The Houses

Writing about the 19th century, John Burman, in his book, "Solihull and Its School", comments, "The lamentable absence of school archives denies much knowledge to us of human interest" I say, 'Amen' to that in my attempts to arrange and catalogue material extant from the 20th Century, which, although more abundant, is nevertheless deficient in many respects. Fortunately the House system seems to have come into being relatively recently and one is able from explicit and implicit material contained in the copies of the Shenstonian (earliest edition in the archives -Vol VII No.4 1906) to judge roughly how it evolved.

The need for houses grew with the steady increase in pupil numbers - 112 in 1900, c210 in 1918, 300 in 1927. Under 'School News' in December 1908 we learn that four houses were created, named logically but, perhaps, uninspiringly, School House (boarders), Solihull, Shirley and Knowle, and Acocks Green, the last three indicating the location of the homes of their members. By 1911 they have increased to five in number - Solihull, Country, Town, Acocks Green, and Knowle, but it is not until 1921, coinciding with the beginning of Mr. Bushell's headmastership, that House names familiar to living Old Silhillians appear - School House, Fetherston, Jago, Pole, Shenstone. The logic behind the choice is as follows:-

School House (boarders) By 1925 the House was found to be too strong to compete on equal terms with the other Houses and it was divided into two sub-houses, The Wanderers and The Nomads. This arrangement continued until 1933. In 1941, presumably with the effect of war, numbers of boarders fell to such an extent that the house was now too weak to compete and it disappeared from the House Competition until 1948.  Then followed a period in which the house provided formidable opposition in all the games until, in the 1960s, numbers again declined and, after much heart-searching, it ceased to exist as a separate house in 1968 and the remaining  boarders were distributed among the other Houses.

Fetherston took its name from Barnaby Fetherston, the first Usher (assistant master) to be named in documents relating to the School.  In 1574 Henry Hugford, Thomas Dabridgecourt, Thomas Waring and Thomas Greswolde (the arms of the last three are incorporated into the School's badge) gave property and land to provide for the education of orphans and young children born within the parish in an English (or elementary) school, which was almost certainly presided over by the Usher in the same premises as the Grammar School.  In 1612 mention of the termination of Fetherston's employment as Usher appears in the Collector's (Parish Bailiff's) accounts. How long he had occupied the position is not known.

Pole In 1560 the income from the property formerly allocated to the maintenance of the chantry chapels of St. Katherine and St. Mary in the Parish Church were diverted in part to pay the salary of a schoolmaster, Edward Pole. Although in 1566 the revenues of the chantry of St. Alphege were added to this fund, his income never seems to have exceeded £12 per annum, but this was probably a reasonable sum during his short (3 - 8 years?) service.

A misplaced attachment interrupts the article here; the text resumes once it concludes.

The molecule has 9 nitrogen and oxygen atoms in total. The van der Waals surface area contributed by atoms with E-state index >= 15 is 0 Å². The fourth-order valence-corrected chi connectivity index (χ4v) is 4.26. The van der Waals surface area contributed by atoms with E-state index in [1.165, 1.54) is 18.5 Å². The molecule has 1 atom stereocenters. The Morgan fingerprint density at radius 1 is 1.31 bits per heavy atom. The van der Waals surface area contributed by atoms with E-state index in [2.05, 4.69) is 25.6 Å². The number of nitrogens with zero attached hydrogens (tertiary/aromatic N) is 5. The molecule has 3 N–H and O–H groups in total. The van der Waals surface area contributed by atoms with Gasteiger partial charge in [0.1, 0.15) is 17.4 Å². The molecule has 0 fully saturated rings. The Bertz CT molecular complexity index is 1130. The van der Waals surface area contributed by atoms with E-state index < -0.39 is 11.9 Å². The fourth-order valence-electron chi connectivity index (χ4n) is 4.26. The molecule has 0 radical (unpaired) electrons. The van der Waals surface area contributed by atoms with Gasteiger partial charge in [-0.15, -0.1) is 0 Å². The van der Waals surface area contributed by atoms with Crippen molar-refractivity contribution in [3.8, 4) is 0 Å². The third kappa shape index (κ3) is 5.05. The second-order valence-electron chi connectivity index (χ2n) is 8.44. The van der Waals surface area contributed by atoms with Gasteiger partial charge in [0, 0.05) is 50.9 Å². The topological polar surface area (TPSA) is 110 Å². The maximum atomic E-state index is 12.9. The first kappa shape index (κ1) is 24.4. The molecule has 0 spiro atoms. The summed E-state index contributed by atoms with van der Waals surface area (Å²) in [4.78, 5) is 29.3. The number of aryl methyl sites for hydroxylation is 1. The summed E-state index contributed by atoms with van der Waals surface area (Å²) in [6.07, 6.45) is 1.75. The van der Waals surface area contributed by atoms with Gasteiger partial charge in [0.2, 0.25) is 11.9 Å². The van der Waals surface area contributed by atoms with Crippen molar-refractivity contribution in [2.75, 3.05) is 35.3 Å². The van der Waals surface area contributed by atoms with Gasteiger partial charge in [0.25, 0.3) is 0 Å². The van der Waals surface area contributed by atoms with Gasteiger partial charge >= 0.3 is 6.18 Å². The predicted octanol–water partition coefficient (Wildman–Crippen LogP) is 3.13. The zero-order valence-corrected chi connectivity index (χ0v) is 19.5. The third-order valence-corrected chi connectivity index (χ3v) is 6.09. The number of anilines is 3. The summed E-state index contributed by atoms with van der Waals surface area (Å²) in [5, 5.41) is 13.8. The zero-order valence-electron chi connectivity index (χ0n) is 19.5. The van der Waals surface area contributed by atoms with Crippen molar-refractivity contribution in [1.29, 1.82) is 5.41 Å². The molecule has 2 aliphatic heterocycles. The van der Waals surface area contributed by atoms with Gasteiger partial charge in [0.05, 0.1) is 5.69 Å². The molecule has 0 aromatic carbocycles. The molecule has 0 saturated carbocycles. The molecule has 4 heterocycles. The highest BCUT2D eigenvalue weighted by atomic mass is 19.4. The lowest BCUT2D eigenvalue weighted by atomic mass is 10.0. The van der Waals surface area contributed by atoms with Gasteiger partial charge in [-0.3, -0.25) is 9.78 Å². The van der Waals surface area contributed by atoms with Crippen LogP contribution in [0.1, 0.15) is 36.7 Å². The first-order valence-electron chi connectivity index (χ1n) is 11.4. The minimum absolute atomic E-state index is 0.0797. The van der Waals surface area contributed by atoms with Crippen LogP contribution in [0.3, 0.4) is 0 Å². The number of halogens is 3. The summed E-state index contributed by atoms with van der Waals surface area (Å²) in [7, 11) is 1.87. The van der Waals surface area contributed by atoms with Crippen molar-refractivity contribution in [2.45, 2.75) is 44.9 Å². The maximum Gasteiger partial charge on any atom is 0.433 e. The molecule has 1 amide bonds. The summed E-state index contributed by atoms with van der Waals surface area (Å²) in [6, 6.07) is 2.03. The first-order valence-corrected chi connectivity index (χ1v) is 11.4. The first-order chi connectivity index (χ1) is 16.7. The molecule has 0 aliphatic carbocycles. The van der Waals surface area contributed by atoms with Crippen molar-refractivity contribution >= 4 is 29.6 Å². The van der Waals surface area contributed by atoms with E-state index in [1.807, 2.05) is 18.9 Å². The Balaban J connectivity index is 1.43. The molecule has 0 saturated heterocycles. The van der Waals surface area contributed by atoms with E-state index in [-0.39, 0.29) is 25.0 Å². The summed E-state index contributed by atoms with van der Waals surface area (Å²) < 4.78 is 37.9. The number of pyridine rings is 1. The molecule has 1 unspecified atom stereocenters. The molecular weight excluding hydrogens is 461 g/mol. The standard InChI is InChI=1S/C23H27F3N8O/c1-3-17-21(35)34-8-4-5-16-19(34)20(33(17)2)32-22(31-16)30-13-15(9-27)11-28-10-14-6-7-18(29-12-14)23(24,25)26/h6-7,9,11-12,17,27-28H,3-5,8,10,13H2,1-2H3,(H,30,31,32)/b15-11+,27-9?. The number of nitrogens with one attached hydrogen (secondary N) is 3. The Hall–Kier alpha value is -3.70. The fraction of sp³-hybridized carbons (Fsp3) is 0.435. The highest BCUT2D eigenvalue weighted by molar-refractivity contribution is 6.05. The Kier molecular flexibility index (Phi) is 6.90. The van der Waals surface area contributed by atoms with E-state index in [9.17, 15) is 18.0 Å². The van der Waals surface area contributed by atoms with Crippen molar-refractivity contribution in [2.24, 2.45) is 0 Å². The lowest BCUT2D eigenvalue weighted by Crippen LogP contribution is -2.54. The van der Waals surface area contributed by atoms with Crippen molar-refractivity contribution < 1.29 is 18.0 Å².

Neither Fetherston or Pole seem to have been gentlemen of any distinction and we remember them simply because theirs are the first masters' names recorded.

William Shenstone Richard Jago (1715-81) and William Shenstone (1714-63) are a different kettle of fish, for both occupy honourable places in the roll of English poets, although not in the first rank. They became school-friends during the headmastership of Rev. John Crompton, who seems to have enhanced considerably the reputation of the School in the 18th century with his sound classical scholarship, his love of English literature and his stern discipline.  Both poets proceeded to Oxford University, Jago to University College and Shenstone to Pembroke, a college which provided us with a Shenstone Housemaster in the 1950s in the person of Rex Thomas. After Oxford Jago returned to Warwickshire, eventually to become Vicar of Snitterfield in 1754.  He is best known for his poem 'Edgehill', which contains recollections of the School and of his friend.  Shenstone, the more talented of the two, left Oxford to manage the family estate, The Leasowes at Halesowen, where, living the life of a country gentleman, he devoted himself to his poetry, his widely acclaimed landscape gardening and his diverse hobbies.  Colin Hey, a member of Staff from 1937-46, has written a book, 'The Warwickshire Coterie', which includes illuminating chapters on both poets.

Windsor House came into being in 1959 in order to cope with the increasing numbers on the roll and took its name from the House of the Royal Family, perhaps in advance celebration of the Quartercentenary, when the Duchess of Kent in 1960 and Her Majesty The Queen in 1962 visited the School. Harry Morle became its first Housemaster.

In 1945 two additional houses, Wilson and Bushell, came into being, but they remained in existence for only two years, closing in 1947. I cannot ascertain the reason for either their creation or demise.  Although we have Bushell Fields and the Wilson Building within the School campus, it seems a pity that two Headmasters whose contribution to the School's material and academic development was so immense are not still commemorated by houses bearing their names.

In 1923 Malvern House, the premises occupied by the School at the top of New Road until its removal to the Warwick Road site in 1882, was repossessed to house the Junior School. It's members were put into four houses:- Arden, Blyth, Malvern and Gaywood (boarding). This arrangement continued until 1937-8 and the building was sold in 1939 at the bargain price of £2735.

Denis Tomlin


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